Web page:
Neomycin

Neomycin

PEP Topic 
Chemotherapy-Induced Diarrhea
Description 

Neomycin is an aminoglycoside broad-spectrum antibiotic that is typically used as a topical treatment but also is available as an oral medication for use in reducing bacteria in the gastrointestinal tract. Neomycin has been evaluated for the management of chemotherapy-induced diarrhea.

Benefits Balanced With Harm

Research Evidence Summaries

De Jong, F.A., Kehrer, D.F., Mathijssen, R.H., Creemers, G.J., de Bruijn, P., van Schaik, R.H., … De Jong, M.J. (2006). Prophylaxis of irinotecan-induced diarrhea with neomycin and potential role for UGT1A1*28 genotype screening: A double-blind, randomized, placebo-controlled study. Oncologist, 11, 944–954.

doi: 10.1634/theoncologist.11-8-944
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Intervention Characteristics/Basic Study Process:

Patients were treated with 350 mg/m2 irinotecan during their first cycle of chemotherapy combined with 660 mg neomycin (n = 28; 45%) administered three times daily for three consecutive days starting two days before irinotecan or combined with placebo (n = 34; 55%). 

Sample Characteristics:

The two groups were balanced for demographic parameters, hematologic function, bilirubin, and liver enzyme values. The administered dose of irinotecan did not differ significantly between groups (mean dose of 640 mg versus 679 mg, p = 0.9).

Study Design:

This was a double-blind, randomized, placebo-controlled study.

Measurement Instruments/Methods:

  • The National Cancer Institute (NCI) Common Toxicity Criteria (CTC), version 2, was used for diarrhea, nausea, and vomiting up to three weeks following administration of irinotecan.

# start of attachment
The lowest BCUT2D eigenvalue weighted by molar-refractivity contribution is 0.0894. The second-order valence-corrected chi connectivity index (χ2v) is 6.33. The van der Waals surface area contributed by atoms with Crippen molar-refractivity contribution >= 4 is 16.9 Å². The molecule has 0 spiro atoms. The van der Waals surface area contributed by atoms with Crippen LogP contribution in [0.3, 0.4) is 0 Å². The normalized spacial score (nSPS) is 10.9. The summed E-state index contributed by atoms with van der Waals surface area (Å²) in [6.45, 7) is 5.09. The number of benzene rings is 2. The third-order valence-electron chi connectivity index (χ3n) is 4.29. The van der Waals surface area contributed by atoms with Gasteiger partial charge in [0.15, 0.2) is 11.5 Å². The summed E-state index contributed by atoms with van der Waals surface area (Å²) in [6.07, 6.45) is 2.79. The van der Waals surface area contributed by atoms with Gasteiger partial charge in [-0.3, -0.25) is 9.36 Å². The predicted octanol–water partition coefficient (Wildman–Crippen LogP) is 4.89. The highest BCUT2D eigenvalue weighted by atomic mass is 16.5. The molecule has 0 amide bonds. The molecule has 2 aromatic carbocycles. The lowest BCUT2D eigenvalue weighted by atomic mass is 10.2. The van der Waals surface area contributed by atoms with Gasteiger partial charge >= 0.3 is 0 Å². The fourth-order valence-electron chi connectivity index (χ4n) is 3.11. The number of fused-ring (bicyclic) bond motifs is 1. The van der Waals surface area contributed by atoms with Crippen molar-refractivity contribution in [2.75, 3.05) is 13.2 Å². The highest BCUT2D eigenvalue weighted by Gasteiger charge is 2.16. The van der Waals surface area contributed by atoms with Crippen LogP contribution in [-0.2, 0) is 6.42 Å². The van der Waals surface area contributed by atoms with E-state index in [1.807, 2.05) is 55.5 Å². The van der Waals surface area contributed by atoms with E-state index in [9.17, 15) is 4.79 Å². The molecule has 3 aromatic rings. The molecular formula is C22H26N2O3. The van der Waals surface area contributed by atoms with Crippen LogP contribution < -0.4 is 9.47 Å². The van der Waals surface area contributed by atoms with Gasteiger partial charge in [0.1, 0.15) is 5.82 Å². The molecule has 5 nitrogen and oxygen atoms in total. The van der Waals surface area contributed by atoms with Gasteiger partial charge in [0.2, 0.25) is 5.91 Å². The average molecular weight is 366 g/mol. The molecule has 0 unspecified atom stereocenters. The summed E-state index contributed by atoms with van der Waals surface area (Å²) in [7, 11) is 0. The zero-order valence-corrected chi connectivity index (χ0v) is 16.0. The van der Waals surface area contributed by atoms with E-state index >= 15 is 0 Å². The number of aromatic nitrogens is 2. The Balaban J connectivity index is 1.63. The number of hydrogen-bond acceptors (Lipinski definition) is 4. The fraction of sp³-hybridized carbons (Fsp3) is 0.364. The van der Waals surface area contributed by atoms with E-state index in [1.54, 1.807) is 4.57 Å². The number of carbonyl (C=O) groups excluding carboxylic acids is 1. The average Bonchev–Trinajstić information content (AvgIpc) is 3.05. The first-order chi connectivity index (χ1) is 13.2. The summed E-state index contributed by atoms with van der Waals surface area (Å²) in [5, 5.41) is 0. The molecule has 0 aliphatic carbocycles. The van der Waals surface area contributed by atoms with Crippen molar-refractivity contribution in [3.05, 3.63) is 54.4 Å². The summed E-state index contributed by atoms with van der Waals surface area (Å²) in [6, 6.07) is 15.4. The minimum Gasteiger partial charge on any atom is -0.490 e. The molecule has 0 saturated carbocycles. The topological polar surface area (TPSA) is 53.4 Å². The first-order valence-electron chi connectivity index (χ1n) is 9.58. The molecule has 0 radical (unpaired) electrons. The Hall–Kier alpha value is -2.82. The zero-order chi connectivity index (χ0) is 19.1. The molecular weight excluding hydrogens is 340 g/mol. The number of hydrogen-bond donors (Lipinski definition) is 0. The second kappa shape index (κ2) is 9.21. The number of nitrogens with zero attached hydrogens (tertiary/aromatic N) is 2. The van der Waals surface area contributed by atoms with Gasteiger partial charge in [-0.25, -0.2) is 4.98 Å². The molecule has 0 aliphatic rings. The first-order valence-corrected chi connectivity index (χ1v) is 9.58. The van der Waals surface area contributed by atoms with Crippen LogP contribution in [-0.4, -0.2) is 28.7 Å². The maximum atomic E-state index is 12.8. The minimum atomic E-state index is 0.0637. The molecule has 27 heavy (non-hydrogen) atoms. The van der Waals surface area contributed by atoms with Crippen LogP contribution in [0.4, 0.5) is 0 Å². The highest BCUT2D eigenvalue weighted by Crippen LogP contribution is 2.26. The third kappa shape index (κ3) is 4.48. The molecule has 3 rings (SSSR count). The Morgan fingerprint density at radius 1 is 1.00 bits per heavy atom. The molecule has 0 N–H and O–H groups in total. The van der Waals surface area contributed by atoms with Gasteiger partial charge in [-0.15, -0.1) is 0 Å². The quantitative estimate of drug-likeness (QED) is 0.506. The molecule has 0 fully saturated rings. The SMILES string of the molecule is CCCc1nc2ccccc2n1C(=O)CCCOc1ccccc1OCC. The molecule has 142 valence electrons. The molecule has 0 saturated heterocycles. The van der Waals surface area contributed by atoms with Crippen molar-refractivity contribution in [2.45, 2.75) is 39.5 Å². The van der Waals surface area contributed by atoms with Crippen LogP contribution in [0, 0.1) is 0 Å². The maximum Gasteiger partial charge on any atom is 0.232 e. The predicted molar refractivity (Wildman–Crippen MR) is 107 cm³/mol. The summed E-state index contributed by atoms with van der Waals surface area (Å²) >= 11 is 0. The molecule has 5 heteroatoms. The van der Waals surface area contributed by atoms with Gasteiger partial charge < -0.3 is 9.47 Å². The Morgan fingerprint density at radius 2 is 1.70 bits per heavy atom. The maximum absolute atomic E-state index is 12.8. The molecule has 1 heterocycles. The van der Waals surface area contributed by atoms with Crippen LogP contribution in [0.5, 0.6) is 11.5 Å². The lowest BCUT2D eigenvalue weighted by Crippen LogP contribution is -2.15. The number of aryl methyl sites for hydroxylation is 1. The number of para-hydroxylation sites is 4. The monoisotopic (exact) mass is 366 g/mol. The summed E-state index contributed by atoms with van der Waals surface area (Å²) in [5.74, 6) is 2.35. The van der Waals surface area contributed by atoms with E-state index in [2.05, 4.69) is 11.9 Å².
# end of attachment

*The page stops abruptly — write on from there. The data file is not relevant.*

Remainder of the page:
• Duration of diarrhea (in days) was scored.

Results:

  • Overall incidence and severity of delayed-type diarrhea did not differ significantly between study groups (p = 0.33).
  • The neomycin group experienced a 45% lower incidence of grade 3 diarrhea compared to the placebo group (17.9% versus 32.4%; p = 0.19). However, no difference was found between study groups when combining grade 2 and 3 incidence (46.4% versus 50.0%; p = 0.78).
  • Treatment with neomycin did not result in significantly shorter duration of diarrhea (4.0 versus 4.9 days; p = 0.32).

Limitations:

  • Patients receiving neomycin had a 4.5 times higher risk for grade 2 nausea than those receiving placebo (39.9% versus 8.8%; p < 0.01). 
  • A larger trial is warranted.

Kehrer, D.F., Sparreboom, A., Verweij, J., de Bruijn, P., Nierop, C.A., van de Schraaf, J., … De Jonge, M.J. (2001). Modulation of irinotecan-induced diarrhea by cotreatment with neomycin in cancer patients. Clinical Cancer Research, 7(5), 1136–1141.

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Study Purpose:

To evaluate irinotecan disposition and pharmacodynamics in the presence and absence of the broad-spectrum antibiotic neomycin

Intervention Characteristics/Basic Study Process:

Patients experiencing grade 2 or higher diarrhea after receiving irinotecan alone (350 mg/m2 every 3 weeks) received the same dose combined with 1,000 mg oral neomycin three times per day continuously from 2 days prior to 5 days after the second course.

Sample Characteristics:

The study reported on 20 patients with advanced colorectal cancer receiving CPT-11 (350 mg/m2 every 3 weeks).

Study Design:

This was a nonrandomized trial. Patients acted as their own controls.

Measurement Instruments/Methods:

Presence of more than 4 stools per day and duration (measured in days) of diarrhea were recorded.

Results:

  • Nine patients developed grade 2 diarrhea in the first chemotherapy course and were then given neomycin as cotreatment in the second course of chemotherapy.
  • No significant effect was found on hematological toxicity (p > 0.05), but diarrhea improved in six out of seven patients (p = 0.033).

Conclusions:

Findings indicate that bacterial B-glucorinidase plays a crucial role in irinotecan-induced diarrhea without affecting enterocycling and systemic SN-38 levels.
 

Limitations:

This was an extremely small pilot study.


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